Black Orpheus: Music in African American Fiction from the Harlem Renaissance to Toni Morrison. . - Reviews - book review
Saadi A. Simawe, ed. Black Orpheus: Music in African American Fiction from the Harlem Renaissance to Toni Morrison. New York: Garland, 2000. 275 pp. $80.00.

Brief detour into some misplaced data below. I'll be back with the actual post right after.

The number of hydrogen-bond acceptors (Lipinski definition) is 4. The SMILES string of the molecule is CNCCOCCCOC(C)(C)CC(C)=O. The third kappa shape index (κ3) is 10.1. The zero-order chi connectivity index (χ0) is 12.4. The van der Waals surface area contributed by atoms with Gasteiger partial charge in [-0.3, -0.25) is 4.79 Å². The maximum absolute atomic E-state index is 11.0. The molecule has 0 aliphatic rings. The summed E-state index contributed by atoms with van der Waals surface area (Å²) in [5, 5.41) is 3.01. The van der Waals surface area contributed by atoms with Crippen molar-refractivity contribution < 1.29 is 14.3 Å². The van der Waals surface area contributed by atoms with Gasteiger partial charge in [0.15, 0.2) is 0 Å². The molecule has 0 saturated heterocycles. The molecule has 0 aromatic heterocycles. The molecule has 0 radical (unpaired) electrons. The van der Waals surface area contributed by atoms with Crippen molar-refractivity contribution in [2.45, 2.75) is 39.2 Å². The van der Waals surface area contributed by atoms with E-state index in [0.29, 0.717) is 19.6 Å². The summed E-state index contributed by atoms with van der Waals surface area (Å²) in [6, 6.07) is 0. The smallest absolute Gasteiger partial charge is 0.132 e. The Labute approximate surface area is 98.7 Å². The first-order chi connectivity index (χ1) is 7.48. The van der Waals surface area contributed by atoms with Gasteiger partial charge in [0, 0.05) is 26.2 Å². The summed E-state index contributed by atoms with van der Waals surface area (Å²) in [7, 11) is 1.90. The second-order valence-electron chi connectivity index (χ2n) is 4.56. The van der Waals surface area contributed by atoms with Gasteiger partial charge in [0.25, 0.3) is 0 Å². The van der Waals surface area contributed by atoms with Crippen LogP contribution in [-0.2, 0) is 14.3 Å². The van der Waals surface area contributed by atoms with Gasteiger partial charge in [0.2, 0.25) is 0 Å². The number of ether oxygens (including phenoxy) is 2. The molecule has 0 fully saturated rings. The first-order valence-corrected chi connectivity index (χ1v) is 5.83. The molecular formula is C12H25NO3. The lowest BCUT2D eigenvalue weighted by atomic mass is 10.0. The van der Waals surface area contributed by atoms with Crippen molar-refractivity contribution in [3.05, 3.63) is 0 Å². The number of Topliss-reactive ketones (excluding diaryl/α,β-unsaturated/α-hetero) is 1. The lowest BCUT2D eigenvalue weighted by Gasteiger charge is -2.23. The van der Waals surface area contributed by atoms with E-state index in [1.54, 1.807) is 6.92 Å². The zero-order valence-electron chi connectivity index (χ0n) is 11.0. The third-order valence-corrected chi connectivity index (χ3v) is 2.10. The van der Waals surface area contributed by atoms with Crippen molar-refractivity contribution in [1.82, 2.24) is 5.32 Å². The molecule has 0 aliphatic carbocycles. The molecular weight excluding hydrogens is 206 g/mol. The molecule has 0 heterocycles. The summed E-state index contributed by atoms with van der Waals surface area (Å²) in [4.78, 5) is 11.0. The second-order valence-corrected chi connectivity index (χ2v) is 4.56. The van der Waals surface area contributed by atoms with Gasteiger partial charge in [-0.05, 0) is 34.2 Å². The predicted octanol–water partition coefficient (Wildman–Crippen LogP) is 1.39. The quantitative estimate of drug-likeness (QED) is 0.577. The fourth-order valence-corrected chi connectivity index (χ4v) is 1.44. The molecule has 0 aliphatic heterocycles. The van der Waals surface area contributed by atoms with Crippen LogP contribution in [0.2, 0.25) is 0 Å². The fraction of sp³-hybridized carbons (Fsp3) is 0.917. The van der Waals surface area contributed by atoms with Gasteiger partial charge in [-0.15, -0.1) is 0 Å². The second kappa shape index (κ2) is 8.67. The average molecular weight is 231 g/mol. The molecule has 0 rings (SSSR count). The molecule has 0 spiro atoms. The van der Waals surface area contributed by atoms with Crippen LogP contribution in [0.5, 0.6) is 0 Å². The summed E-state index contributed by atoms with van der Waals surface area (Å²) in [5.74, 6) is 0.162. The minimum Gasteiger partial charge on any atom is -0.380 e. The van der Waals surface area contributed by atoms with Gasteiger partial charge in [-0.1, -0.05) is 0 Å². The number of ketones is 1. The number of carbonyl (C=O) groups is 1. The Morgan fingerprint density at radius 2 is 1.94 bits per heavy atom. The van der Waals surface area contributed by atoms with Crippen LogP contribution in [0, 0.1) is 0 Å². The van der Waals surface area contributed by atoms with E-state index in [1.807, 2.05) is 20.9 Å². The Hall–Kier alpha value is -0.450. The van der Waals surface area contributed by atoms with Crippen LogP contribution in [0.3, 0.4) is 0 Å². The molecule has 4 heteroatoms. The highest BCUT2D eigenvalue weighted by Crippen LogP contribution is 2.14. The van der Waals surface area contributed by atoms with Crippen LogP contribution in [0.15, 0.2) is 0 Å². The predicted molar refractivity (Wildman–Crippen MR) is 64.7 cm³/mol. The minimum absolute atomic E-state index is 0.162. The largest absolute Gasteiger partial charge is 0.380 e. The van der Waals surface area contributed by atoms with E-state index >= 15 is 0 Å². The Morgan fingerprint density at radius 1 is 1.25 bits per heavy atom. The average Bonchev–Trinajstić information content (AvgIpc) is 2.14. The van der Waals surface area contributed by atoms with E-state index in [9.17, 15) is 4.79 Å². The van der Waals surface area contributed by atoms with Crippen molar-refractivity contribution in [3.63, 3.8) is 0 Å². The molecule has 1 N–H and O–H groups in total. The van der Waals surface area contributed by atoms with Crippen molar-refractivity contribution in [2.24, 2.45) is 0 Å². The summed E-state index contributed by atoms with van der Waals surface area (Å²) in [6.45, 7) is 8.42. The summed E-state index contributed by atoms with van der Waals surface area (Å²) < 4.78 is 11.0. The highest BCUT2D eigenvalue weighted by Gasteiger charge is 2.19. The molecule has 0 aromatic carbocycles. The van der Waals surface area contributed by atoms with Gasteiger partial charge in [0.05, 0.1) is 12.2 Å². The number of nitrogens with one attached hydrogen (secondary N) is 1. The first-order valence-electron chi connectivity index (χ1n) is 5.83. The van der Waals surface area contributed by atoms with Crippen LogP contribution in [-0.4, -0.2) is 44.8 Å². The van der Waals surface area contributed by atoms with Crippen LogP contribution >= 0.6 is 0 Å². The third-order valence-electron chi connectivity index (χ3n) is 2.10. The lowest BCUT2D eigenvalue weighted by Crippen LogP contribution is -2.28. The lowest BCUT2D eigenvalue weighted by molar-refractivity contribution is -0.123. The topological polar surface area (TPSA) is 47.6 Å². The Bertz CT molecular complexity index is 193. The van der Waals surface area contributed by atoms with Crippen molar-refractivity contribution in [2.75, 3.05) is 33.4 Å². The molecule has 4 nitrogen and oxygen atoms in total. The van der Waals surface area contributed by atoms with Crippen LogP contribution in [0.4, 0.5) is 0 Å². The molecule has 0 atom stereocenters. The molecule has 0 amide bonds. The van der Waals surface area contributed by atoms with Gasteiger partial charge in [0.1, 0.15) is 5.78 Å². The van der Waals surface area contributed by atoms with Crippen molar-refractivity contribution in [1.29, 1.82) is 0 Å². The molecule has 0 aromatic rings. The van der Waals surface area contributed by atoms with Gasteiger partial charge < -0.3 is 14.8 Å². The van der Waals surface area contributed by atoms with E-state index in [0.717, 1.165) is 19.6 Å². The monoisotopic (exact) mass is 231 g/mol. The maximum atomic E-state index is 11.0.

When in 1935 the Martinican writer Aime Cesaire coined the term negritude in an essay published in L'Etudiant Noir, he grounded this term in the historicity and particularity of the imperialist and supremacist subjugation of black people and in the ensuing cultural and political resistance by black people to that subjugation. Even in 1939 with the publication of his celebrated piece in prose and poetry titled "Cahier d'un Retour au Pays Natal" ("Notebook of a Return to My Native Land"), Cesaire situated negritude within the lived realities of his life as a French colonial subject and his rejection of that condition. Over time, however, this term, along with its English predecessor and analogue blackness, has come to be associated with some sort of mystical and transcendent African/Black essence or soul.